Koo CL, Kok LF, Lee MY, Wu TS, Cheng YW, Hsu JD, et al. Scoring mechanisms of p16INK4a immunohistochemistry based on either independent nucleic stain or mixed cytoplasmic with nucleic expression can significantly signal to distinguish between endocervical and endometrial adenocarcinomas in a tissue microarray study. J Transl Med. 2009;7:25.PubMedCrossRefGoogle Scholar
  18. 18.
    Hatanaka Y, Hashizume K, Kamihara Y, Itoh H, Tsuda H, Osamura RY, et al. Quantitative IHC evaluation of HER2/neu expression with HercepTest™ in breast carcinoma by image analysis. Pathol Int. 2001;51:33–6.PubMedCrossRefGoogle Scholar
  19. 19.
    Hoff ER, Tubbs RR, Myles JL, Procop GW. HER2/neu amplification in breast cancer: stratification by tumor type and grade. Am J Clin Pathol. 2002;117:916–21.PubMedCrossRefGoogle Scholar
  20. 20.
    Murff HJ, Byrne D, Haas JS, Puopolo AL, Brennan TA. Race and family history assessment for breast cancer. J Gen Intern Med. 2005;20:75–80.PubMedCrossRefGoogle Scholar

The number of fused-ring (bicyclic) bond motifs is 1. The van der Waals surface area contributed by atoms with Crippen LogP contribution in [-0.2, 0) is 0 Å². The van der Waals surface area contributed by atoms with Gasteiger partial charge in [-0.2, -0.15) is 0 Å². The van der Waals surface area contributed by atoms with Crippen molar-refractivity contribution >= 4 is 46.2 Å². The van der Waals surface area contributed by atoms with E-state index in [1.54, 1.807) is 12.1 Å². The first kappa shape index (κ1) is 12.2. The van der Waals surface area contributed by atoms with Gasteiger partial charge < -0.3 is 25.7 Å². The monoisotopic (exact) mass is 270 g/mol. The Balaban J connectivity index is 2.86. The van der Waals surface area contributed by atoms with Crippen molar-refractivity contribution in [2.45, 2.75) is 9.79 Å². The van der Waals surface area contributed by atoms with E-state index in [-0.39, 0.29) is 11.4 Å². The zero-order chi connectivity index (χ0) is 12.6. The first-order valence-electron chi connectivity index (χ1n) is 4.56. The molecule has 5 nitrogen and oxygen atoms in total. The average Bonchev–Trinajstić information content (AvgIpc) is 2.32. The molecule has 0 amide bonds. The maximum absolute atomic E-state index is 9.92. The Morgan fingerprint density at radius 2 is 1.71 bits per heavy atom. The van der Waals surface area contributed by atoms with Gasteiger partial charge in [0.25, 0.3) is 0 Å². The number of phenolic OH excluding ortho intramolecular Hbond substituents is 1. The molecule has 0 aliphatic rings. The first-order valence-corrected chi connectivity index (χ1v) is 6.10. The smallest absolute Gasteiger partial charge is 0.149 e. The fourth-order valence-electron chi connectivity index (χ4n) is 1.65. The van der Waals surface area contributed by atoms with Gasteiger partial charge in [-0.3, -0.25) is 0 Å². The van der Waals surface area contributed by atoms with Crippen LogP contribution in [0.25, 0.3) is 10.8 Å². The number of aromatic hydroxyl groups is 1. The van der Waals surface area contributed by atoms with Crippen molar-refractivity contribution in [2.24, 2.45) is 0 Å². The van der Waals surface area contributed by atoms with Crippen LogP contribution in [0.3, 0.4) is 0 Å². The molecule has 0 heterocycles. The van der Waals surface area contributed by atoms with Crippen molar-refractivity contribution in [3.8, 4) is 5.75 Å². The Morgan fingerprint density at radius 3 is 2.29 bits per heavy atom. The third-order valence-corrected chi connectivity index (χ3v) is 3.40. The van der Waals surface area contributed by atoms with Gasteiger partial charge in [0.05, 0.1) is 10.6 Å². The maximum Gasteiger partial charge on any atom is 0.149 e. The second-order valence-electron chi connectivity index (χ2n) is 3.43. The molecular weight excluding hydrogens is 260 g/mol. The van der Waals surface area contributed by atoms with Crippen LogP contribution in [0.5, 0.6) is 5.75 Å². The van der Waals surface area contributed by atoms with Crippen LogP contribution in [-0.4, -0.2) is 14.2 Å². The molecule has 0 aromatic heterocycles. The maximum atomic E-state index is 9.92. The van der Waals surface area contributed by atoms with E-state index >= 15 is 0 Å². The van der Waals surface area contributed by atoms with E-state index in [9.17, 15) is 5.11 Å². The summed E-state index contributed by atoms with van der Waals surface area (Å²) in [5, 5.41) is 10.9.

21. 21.
    Yehiely F, Moyano JV, Evans JR, Nielsen TO, Cryns VL. Deconstructing the molecular portrait of basal-like breast cancer. Trends Mol Med. 2006;12:537–44.PubMedCrossRefGoogle Scholar
  22. 22.
    Pirouzpanah S, Taleban FA, Atri M, Abadi AR, Mehdipour P. The effect of modifiable potentials on hypermethylation status of retinoic acid receptor-beta2 and estrogen receptor-alpha genes in primary breast cancer. Cancer Causes Control. 2010;21:2101–11.PubMedCrossRefGoogle Scholar
  23. 23.
    Mirza S, Sharma G, Prasad CP, Parshad R, Srivastava A, Gupta SD, et al. Promoter hypermethylation of TMS1, BRCA1, ERalpha and PRB in serum and tumor DNA of invasive ductal breast carcinoma patients. Life Sci. 2007;81:280–7.PubMedCrossRefGoogle Scholar
  24. 24.
    Nass SJ, Herman JG, Gabrielson E, Iversen PW, Parl FF, Davidson NE, et al. Aberrant methylation of the estrogen receptor and E-cadherin 5′ CpG islands increases with malignant progression in human breast cancer. Cancer Res. 2000;60:4346–8.PubMedGoogle Scholar